Stillness in the Storm

onward excerpts personal development stoicism Mar 27, 2020
Creative On Purpose
Stillness in the Storm

Life in the ancient world was full of adversity. If you lived to adulthood, you likely endured war, famine, plague, natural disaster, or some combination of these.

And yet…

In antiquity, there was a flowering of philosophical approaches to the art of living well and even flourishing while embracing uncertainty and navigating these difficulties.

One of the most enduring of those traditions is Stoicism. Within this tradition is pragmatic wisdom and a practical, straightforward approach to stave off anxiety, cultivate resilience, build identity, and find meaning in any challenge you face.

The Three Disciplines

Stoicism is a lived philosophical practice. Epictetus, an important Stoic teacher, established three core practices, or disciplines.

  1. “The Discipline of Perception,” sometimes called the Discipline of Desire, has to do with how we see our situation and accept our fate.
  2. “The Discipline of Action,” has to do with our attitude toward a moment and encourages altruism.
  3. “The Discipline of Will,” sometimes called the Discipline of Assent, has to do with mindfulness and cultivation of character and virtue.

These disciplines provide an easy-to-understand template for executing the art of living well. For the Stoics, this included cultivating equanimity in any circumstance.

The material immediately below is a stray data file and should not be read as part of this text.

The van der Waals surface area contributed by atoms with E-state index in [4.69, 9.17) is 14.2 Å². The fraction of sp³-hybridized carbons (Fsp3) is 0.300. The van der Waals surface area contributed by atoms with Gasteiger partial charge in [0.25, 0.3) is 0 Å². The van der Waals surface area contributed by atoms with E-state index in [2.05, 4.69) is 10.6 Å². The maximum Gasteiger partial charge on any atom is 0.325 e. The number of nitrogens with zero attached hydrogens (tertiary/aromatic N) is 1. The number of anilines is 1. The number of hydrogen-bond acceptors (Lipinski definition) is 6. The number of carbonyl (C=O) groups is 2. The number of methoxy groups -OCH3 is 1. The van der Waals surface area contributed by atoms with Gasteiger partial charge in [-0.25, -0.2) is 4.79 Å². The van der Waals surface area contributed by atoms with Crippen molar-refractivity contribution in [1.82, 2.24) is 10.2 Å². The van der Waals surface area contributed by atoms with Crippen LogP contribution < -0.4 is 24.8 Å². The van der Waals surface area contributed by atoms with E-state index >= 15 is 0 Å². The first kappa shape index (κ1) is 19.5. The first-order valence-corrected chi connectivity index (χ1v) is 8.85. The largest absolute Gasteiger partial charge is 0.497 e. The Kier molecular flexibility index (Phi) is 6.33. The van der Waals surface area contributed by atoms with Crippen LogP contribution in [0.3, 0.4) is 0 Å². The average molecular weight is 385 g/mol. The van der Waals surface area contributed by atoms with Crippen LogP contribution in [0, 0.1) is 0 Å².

Marcus Aurelius, a Roman emperor who employed Stoic exercises to help him navigate the challenges of executing his duties, summed up the three disciplines in his journal this way:

“Objective judgment, now, at this very moment.|
Unselfish action, now, at this very moment.
Willing acceptance—now, at this very moment—of all external events.
That’s all you need.”

Practicing the Disciplines

Acknowledging and accepting things as they are through the discipline of desire or perception is the first step.

“What’s now?”

Stating what is going on without value judgment or strong emotive language helps de-catastrophize situations. This allows us to avoid acting on unhealthy emotional reactions. We accept that ourselves and our situation are perfect in every way.

We can then set an aim that enhances the prospects for all concerned through the discipline of action. 

“What’s next?”

Stepping into a better possibility with intention and integrity helps stave off anxiety while leaning into uncertainty. Especially when that aim and action is taken with and for others. We endeavor better together.

We can find meaning in any moment and significance in any situation. 

“What matters?”

The discipline of will or assent helps us engage our agency over our thoughts and actions, develop excellence of character, and cultivate virtues like humility, patience, and resilience. You can begin to live your legacy.

Through the three disciplines, we not only thrive through challenges but also become better human beings. We promote flourishing for ourselves and others through adversity. We discover that life is not happening to us but through us.

Elsewhere in his journal, Marcus restates the three disciplines this way:

“Everywhere, at each moment, you have the option:

  • to accept this event with humility
  • to treat this person as they should be treated
  • to approach this thought with care, so that nothing irrational creeps in”

What situation are you in now? How can you employ the three disciplines to lean into adversity with clarity, compassion, and character?

This is an excerpt from Onward: Where Certainty Ends Possibility Begins.The audio comes from the audiobook edition available on Audible.

Scott Perry, Chief Difference-Maker at C reative on Purpose

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